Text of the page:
When it comes to being able to easily save work, print it out, or submit it to the teacher, iPads are one of the worst choices out there. On Windows computer environments, files can be stored, moved, and printed very easily. One system you can use, for example, is by setting up each student with an Active Directory account, in which they can have a protected folder on a server accessible through the LAN (local area network).  Using this system, students can save their work on a central server and access it from any computer on campus; it can be set up so students work is hidden or protected, has automatic backups made, and can be accessed by teachers, or teachers can create hand-in folders for students to submit their work to.  This is personally how I have been doing things for the past 8 years as a computer teacher.

    One limitation with this setup is that students cannot access those files from home. However, students can use inexpensive portable storage devices (flash drives aka “thumb drives”) to transfer or store files as necessary.  This technique can even be used on Android tablets because they have USB ports. iPads have neither LAN directory access nor USB ports, which means you basically have to send any files you create (photos, videos, documents, etc.) through the Internet. A few cloud-based methods people are using include DropBox and apps like DropItToMe.  While these are nice services and I have nothing against them, this can be a huge problem for schools because schools have a limited amount of bandwidth on their ISP, and that bandwidth is shared by all teachers and students at the school (for more details, see my video “Cloud Computing is a Dirty Word“).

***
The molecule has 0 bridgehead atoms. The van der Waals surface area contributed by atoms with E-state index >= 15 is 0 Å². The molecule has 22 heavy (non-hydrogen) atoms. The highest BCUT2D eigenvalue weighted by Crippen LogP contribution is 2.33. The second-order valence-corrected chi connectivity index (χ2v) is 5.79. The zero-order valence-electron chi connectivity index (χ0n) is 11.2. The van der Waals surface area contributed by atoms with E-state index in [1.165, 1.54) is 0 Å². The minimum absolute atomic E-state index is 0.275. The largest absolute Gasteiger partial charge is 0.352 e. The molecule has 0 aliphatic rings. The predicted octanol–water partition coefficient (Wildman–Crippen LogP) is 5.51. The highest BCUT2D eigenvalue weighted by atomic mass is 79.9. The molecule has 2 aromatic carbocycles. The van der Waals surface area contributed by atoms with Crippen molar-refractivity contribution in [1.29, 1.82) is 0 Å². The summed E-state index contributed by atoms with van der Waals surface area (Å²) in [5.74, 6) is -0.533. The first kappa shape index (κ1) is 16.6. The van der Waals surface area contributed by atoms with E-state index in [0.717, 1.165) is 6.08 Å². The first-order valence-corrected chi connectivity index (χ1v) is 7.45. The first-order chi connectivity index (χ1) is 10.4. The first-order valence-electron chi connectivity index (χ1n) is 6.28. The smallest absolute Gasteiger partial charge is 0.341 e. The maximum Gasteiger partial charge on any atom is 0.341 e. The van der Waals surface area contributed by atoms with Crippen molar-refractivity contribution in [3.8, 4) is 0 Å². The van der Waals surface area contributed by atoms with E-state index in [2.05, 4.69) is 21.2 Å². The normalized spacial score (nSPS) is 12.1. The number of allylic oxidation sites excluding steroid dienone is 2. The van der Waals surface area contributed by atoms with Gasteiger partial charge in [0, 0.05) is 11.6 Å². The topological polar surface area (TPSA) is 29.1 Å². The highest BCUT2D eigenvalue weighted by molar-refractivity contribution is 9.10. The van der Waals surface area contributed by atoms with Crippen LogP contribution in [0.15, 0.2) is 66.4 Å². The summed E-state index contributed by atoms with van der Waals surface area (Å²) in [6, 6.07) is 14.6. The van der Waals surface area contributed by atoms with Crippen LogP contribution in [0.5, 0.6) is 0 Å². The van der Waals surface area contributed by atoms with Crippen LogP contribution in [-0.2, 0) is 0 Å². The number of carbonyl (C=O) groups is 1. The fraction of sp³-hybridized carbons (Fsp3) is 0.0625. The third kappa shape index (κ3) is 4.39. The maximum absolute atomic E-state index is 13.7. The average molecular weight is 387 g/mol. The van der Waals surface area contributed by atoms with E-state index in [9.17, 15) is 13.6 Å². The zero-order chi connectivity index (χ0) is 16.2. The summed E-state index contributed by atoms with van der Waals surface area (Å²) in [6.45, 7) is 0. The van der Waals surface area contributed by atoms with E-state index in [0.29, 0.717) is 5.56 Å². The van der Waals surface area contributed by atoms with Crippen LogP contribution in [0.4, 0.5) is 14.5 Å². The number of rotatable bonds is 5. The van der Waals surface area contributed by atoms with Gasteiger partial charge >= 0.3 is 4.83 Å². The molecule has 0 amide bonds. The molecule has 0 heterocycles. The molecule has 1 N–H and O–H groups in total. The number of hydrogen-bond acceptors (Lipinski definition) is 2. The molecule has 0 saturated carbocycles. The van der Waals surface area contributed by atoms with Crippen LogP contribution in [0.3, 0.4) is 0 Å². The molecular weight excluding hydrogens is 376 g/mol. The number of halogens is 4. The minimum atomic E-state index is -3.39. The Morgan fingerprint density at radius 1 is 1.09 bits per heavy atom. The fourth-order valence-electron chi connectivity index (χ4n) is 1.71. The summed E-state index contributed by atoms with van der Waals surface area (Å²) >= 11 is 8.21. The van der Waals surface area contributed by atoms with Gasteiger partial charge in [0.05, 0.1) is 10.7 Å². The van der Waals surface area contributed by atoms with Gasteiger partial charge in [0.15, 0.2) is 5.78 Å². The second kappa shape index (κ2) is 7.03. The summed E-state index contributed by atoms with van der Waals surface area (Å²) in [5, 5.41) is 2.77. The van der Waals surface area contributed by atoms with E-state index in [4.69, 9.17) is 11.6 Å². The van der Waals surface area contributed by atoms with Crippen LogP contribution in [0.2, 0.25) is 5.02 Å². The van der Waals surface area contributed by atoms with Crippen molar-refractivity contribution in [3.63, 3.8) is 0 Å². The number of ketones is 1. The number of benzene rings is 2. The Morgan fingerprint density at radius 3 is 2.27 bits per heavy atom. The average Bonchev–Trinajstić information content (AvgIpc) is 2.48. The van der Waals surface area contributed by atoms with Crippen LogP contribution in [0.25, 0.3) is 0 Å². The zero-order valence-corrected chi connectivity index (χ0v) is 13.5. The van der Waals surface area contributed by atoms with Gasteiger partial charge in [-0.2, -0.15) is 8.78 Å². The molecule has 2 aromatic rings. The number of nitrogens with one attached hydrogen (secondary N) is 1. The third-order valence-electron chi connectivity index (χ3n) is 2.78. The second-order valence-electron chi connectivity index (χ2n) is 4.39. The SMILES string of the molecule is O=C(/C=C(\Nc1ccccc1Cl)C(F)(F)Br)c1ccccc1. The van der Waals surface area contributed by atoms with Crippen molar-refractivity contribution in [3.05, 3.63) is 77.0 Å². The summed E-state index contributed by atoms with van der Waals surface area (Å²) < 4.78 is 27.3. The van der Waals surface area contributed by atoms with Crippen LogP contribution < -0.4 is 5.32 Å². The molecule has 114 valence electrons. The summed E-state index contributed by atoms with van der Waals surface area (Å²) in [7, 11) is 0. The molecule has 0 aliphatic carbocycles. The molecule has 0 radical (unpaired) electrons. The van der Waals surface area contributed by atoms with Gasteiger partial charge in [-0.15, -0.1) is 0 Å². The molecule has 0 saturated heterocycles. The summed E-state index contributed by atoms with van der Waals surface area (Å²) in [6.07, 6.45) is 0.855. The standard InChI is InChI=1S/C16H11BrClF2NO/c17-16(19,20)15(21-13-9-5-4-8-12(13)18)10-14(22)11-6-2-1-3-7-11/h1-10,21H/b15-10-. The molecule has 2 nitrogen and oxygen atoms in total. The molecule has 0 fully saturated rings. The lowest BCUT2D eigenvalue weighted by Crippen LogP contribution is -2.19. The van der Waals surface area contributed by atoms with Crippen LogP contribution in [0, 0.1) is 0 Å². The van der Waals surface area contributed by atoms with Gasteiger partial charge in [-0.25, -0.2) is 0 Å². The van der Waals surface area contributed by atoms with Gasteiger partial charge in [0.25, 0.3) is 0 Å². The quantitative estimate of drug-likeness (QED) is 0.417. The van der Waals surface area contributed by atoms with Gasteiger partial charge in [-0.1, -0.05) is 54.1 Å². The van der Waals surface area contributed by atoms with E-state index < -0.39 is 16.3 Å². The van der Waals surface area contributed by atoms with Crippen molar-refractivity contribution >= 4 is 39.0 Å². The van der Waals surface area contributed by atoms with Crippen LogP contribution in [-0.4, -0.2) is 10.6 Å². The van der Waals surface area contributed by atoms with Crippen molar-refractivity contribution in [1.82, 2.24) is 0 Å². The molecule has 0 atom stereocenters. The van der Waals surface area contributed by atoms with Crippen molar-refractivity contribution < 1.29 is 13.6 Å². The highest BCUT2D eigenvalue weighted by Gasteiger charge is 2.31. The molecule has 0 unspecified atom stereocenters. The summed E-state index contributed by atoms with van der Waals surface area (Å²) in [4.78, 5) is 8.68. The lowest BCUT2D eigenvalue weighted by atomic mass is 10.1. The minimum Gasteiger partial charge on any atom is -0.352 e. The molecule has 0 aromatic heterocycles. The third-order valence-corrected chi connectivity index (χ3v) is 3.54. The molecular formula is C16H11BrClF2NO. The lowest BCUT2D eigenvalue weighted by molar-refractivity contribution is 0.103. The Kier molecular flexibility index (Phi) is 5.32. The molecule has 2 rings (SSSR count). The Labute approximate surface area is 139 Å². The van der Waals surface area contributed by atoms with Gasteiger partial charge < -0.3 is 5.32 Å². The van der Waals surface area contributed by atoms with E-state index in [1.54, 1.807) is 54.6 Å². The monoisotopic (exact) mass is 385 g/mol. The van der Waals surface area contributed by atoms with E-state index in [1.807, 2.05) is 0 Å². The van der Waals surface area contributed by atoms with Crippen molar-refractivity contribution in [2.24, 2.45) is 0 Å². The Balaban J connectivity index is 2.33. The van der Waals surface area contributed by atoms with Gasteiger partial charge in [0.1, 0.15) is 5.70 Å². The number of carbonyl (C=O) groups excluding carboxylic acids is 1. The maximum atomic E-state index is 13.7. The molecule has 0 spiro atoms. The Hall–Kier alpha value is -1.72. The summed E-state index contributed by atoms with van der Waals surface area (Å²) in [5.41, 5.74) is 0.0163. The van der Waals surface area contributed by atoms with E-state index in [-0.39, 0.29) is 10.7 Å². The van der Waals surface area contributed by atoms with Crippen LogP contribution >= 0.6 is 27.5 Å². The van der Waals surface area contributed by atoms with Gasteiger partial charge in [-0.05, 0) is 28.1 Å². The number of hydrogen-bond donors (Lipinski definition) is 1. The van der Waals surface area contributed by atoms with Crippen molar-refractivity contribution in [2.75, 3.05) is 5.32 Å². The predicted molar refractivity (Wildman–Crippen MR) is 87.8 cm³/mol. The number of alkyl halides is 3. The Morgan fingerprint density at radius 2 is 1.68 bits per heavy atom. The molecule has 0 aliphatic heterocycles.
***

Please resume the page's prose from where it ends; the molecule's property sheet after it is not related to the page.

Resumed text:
Why limit yourself by using a device that requires using internet bandwidth just to work with files?  Android tablets and ultrabooks can also use DropBox or cloud storage, if so desired, but also have other methods of file management which don’tbog down your school’s internet connection.

    Likewise, iPads can only print files to printers with specific wifi/AirPort capabilities… and even then, it’s not easy to specify which printer to print to. The printers at many schools do not currently work for this purpose, which introduces yet another additional cost to get this feature to work.

  3. Installation and maintenance of apps, and general IT management of the device, is a major hassle.

    Computers — actual computers (laptop, desktop, ultrabook, etc.) — were designed as enterprise solutions. They were designed as productivity tools, by and large to (*gasp*) get work done. Not to watch videos, not to listen to music, not to play games;  not as entertainment devices.It should come as no surprise, then, that computers have great tools for being managed in settings like businesses — and schools. Anywhere you might find multiple people sharing a network and using computer resources.